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OpEdNews Op Eds    H3'ed 2/28/12

Dylan Ratigan: "Six Sectors of the US Economy Badly in Need of Restructuring"

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Dylan Ratigan's six sectors of the US economy needing fundamental restructuring, as laid out in his new best seller, Greedy Bastards and also at his book's web site :

1)   banking and finance, which he defines as having become "extractionists" rather than the useful capitalists they were;   

2)   the military-industrial complex, now larger and more costly than all other military forces in the world combined;

3)   the health industry, including insurance, pharmaceuticals, for-profit hospitals, fee-for-service doctors and other providers;  

4)   global corporations pushing rigged trade agreements, off-shoring US jobs and hiding their profits in offshore tax-havens (including GE which owns NBC and MSNBC, Caterpillar, Wal-Mart, John Deere, automakers, etc.);  

5)   the energy sector built on waste and perpetuated by huge government subsidies to coal, oil, gas and nuclear and profiting from externalizing its costs, from pollution, safety violations, etc.;  

6)   transportation based on wasteful automobiles, starving mass-transit and creating unsustainable suburban sprawl and unhealthy cities.  

Ratigan also cites the communications, entertainment and mainstream media which dumb down and misinform voters, which are driven by commercial advertising that distorts issues, denies clear debate on vital issues and is now reaping huge profits from the unlimited political advertising encouraged by the Supreme Court.     

Lastly, Ratigan examines the US education industry, rising tuition in the older non-profit elite universities and the rise of for-profit colleges run by companies traded on stock exchanges.   Students are enticed into debt traps, in which they are saddled with unmanageable debts, and are then faced with an economy in which there are ever fewer jobs available that actually provide the kind of income that can allow them to pay off said loans.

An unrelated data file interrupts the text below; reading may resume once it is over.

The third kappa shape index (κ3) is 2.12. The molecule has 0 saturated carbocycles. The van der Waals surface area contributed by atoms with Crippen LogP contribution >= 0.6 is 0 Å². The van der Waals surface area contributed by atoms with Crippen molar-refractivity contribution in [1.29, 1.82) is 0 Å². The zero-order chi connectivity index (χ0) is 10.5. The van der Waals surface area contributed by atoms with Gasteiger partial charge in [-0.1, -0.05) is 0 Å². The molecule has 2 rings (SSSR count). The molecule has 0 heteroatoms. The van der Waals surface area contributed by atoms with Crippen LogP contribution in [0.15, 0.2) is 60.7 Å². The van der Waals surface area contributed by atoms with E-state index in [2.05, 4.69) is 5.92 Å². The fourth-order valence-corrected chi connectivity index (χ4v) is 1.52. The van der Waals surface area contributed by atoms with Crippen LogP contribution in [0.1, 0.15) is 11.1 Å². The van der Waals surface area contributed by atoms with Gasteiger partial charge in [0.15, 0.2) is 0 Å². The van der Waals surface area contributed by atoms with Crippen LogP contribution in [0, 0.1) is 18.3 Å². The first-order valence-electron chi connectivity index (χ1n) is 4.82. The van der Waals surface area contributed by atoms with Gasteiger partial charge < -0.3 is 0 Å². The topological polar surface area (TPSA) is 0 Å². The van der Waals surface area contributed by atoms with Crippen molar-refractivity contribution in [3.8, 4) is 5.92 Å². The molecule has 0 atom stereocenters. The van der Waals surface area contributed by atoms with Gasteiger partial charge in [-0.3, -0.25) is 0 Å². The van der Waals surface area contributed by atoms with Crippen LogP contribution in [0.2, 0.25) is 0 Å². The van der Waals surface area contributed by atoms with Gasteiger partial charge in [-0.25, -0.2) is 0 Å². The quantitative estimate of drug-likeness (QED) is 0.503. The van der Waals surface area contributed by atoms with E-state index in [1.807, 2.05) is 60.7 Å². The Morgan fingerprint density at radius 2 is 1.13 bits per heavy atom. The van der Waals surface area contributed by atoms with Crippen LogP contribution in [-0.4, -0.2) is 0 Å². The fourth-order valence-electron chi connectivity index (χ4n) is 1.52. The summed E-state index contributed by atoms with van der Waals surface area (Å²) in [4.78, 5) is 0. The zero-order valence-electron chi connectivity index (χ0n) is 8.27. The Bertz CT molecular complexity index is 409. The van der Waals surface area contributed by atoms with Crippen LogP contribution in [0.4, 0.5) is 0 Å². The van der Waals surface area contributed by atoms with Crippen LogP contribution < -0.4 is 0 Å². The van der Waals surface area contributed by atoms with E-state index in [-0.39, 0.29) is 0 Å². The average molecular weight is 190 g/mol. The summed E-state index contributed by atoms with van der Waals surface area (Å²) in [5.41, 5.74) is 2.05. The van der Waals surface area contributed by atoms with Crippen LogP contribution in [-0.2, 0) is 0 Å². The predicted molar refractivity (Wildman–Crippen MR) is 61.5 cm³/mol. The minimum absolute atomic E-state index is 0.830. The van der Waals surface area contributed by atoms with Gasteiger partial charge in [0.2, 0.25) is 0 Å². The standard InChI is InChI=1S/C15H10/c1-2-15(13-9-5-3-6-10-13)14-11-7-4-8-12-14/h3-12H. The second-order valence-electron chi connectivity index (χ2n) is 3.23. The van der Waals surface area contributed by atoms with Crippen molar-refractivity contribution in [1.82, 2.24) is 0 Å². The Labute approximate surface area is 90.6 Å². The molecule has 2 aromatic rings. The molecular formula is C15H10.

What Ratigan describes is simply the need for a kind of whole-system transition, as all countries are now linked in a form of globalization driven by finance, economics and technologies whose impacts have produced many unforeseen and negative as well as positive consequences.   Futurists have studied these trends for decades and have come to many similar conclusions re: the need for whole-system re-structuring.   The reforms Ratigan proposes are reasonable and widely discussed around the world -- even if not so much in the USA.   They are even on the agenda at the G-20 and the upcoming summit Rio+20 in Brazil, June 20-22, 2012.   

Reforms still needed to downsize the global financial bubble include breaking up TBTF banks, a global financial transactions tax of less than 1% to reduce speculation and high-frequency trading, reinstating a new "Glass-Steagall" law to separate and protect retail deposit banking, raising capital requirements and trading margins while putting all derivatives on exchanges.     

Ratigan discusses all this along with the need to prosecute those who precipitated the financial mess.   He might well have included corporate agribusiness and the few companies -- Monsanto, Conagra, Archer-Daniels Midland -- that control much of the world's food as well as those who process and market it:   Pepsi, Coca-cola, Unilever, Kraft, fast food chains, etc.   Then too there are the implications as regards the unhealthy diets and personal eating habits that stem from these companies and their billions of dollars of annual advertising & marketing.   

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Several years after receiving my M.A. in social science (interdisciplinary studies) I was an instructor at S.F. State University for a year, but then went back to designing automated machinery, and then tech writing, in Silicon Valley. I've (more...)

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